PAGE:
Writing Assignment: _ Review and sign the Boarder Agreement.  Write a 1 page essay about what the responsibilities and common courtesies of an adult living at home should be, and what the consequences ought to be when you don’t act like an adult.   Ex. Letting people know where you are and when you’re going to be home.
Extra Chore:  Work with parent to finish laying the flooring in your old and new room.  Deep cleaning of kids’ bath and both ½  baths.
Mom and Dad

Wednesday, May 14, 2014

Adult Function Report

To apply for SSI, Kitty has to fill out an Adult Function Report - Form SSA-3373-BK.  Of course she had a huge meltdown over the first real question which was:

"How do your illnesses, injuries or conditions limit your ability to work?"

Honestly, I couldn't blame her.  This is not an easy question on the best of days, especially for someone who has limited understanding of her diagnoses, let alone acceptance.  After talking about it in therapy, Hubby was extremely frustrated by the time we got through the session (she was very triggered and dysregulated, causing her to be disrespectful and verbally abusive) and wanted to let her deal with the natural consequences - having her fill it out herself.  The therapist strongly suggested that I fill out the form for her.  I proposed that someone else go over the results with her in the hopes that she would accept it better.

So here's the answer I wrote:

How do your illnesses, injuries or conditions limit your ability to work?Extreme issues with executive functioning, memory, hearing, understanding language, organization, sequencing, planning, task completion, focusing, impulse control, reasoning, prioritizing, follow through, cause and effect, understanding directions, inability to make quick decisions, problem solving, emotional instability…
Being in large noisy groups is stressful and anxiety provoking, and easily causes feeling overwhelmed and drained.  The ability to handle stressful and/or new situations is low, particularly when aggravated by loud, chaotic environment.  Low frustration tolerance causes shut down, great upset, and/or the feeling of being overwhelmed.   Recovery time can be considerable before emotional regulation and composure returns.  There is a strong tendency to develop physical symptoms or fears when under stress or feeling anxious.  History of suicidal ideation and multiple psychiatric hospitalizations and residential inpatient psychiatric treatment.
During academic career, required a sheltered, highly structured academic program offering maximum support (particularly emotional support) to complete a special education program.  Needs constant reassurance and frequent prompting when working, along with frequent and immediate feedback.   All information must be presented shortly (in small chunks), simply, orally and concretely in a calm, quiet, environment to have maximum comprehension (processing speed is in the lower extreme range – 1st percentile - 65).  There is great difficulty multi-tasking and following multiple step directions (working memory is well below average – 3rd percentile – 71).
When presented with an emergency situation or the need to choose between multiple options and/or make quick decisions, is easily flustered, often freezes, is prone to making impulsive decisions.  Recurrently sees obstacles as insurmountable and often unable to make well-thought out, rational choices.  Often preoccupied by emotional difficulties which inhibits learning and completing tasks.  A highly structured, supervised environment with established routine, minimal distractions, and emotional support and regulation is needed for optimal success.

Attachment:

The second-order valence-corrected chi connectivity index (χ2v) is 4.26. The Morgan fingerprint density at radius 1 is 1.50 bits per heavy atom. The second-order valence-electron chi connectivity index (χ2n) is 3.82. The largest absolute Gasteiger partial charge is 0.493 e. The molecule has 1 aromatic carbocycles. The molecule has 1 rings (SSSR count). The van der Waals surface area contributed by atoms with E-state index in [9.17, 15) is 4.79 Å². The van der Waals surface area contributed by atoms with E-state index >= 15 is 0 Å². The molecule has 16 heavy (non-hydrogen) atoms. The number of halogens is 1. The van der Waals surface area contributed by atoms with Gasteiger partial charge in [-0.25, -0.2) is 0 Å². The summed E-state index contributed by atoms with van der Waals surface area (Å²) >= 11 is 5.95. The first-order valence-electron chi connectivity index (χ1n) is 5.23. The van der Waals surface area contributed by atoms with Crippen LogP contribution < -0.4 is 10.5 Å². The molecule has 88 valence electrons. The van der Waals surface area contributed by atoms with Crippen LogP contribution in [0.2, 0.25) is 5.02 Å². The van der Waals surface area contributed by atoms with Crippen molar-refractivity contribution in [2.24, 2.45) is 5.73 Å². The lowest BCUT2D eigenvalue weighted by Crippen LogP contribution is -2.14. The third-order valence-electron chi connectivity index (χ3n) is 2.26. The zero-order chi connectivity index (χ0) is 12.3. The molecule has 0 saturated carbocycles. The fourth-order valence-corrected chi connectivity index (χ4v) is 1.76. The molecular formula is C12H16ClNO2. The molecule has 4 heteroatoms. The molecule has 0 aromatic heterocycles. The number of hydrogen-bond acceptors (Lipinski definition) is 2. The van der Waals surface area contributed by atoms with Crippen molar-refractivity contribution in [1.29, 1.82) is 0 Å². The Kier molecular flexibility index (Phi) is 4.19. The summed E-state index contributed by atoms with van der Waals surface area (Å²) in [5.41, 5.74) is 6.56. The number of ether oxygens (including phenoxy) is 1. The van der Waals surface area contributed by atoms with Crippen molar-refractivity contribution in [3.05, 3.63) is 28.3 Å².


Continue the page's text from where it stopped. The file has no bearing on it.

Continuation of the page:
Exhibits great difficulty staying on task and completing tasks quickly.  Requires periodic review of already mastered concepts and active involvement (versus passive activities or unstructured downtime) is needed.  Assistance with maintaining attention and alertness during group interactions is required, as well as frequent prompts to redirect attention back to a task or speaker.
Significant social and emotional delays lead to great difficulty in making appropriate decisions and exhibition of recurrent displays of inappropriate emotions and feelings during interpersonal interactions.  Misperceptions and overreactions to the behavior of or interactions with others are common.  A concrete, black and white sense of right and wrong cause frequent upsets.  Great difficulties regarding: accepting personal responsibility for actions; accepting correction; lack of self-confidence; limited empathy and understanding of others; judging other’s motivation, capabilities, and social interactions; poor social skills; trouble judging appropriate interactions and other’s motivations; communication issues…
Chronic insomnia and non-restful sleep cause excessive absences (due to difficulty with getting up in the morning) and issues with focus and multi-tasking.  Being tired often triggers frequent headaches and esophoria (which causes double vision, nausea, and dizziness).  Possesses limited physical stamina and strength.
Numerous medications and changes in said medications often cause side effects including lethargy, confusion, trouble concentrating, memory problems, feeling unsteady/ dizziness, suicidal ideation, self-harming, headaches, fainting, insomnia, drowsiness, blurred vision...  
An inability to drive, due to not meeting many of the criteria, medications, and esophoria -- combined with living in an area with no public transportation, greatly limits ability to get to and from a workplace.
Learning disabilities cause issues with basic math (including understanding money, budgets, paychecks, value of property, insurance, benefits, deductions, making change, working a cash register, calculating discounts and percentages…), learning new processes and computer programs…   Language disabilities cause great difficulty filling out forms and applications, basic reading, spelling, decoding multi-syllable words, limited vocabulary, written expression including composing anything beyond simple sentences….

The rest of the 8! pages of questions, which had a tiny little line on which to answer were things like:

6.  Describe what you do from the time you wake up until going to bed.

It repeatedly asked questions like:
What changes in ____________ have you experienced since the illnesses, injuries, or conditions began?
Of course the standard answer was, "Disabilities began in early childhood."

14 a.  List household chores, both indoors and outdoors, that you are able to do.
b.  How much time does it take you, and how often do you do each of these things.
c.  Do you need help or encouragement doing these things?
If "YES," what help is needed?
d.  If you don't do house or yard work, explain why not.

20 d.  For how long can you pay attention?
e.  Do you finish what you start?
f.  How well do you follow written instructions?
g.  How well do you follow spoken instructions?
h.  How well do you get along with authority figures?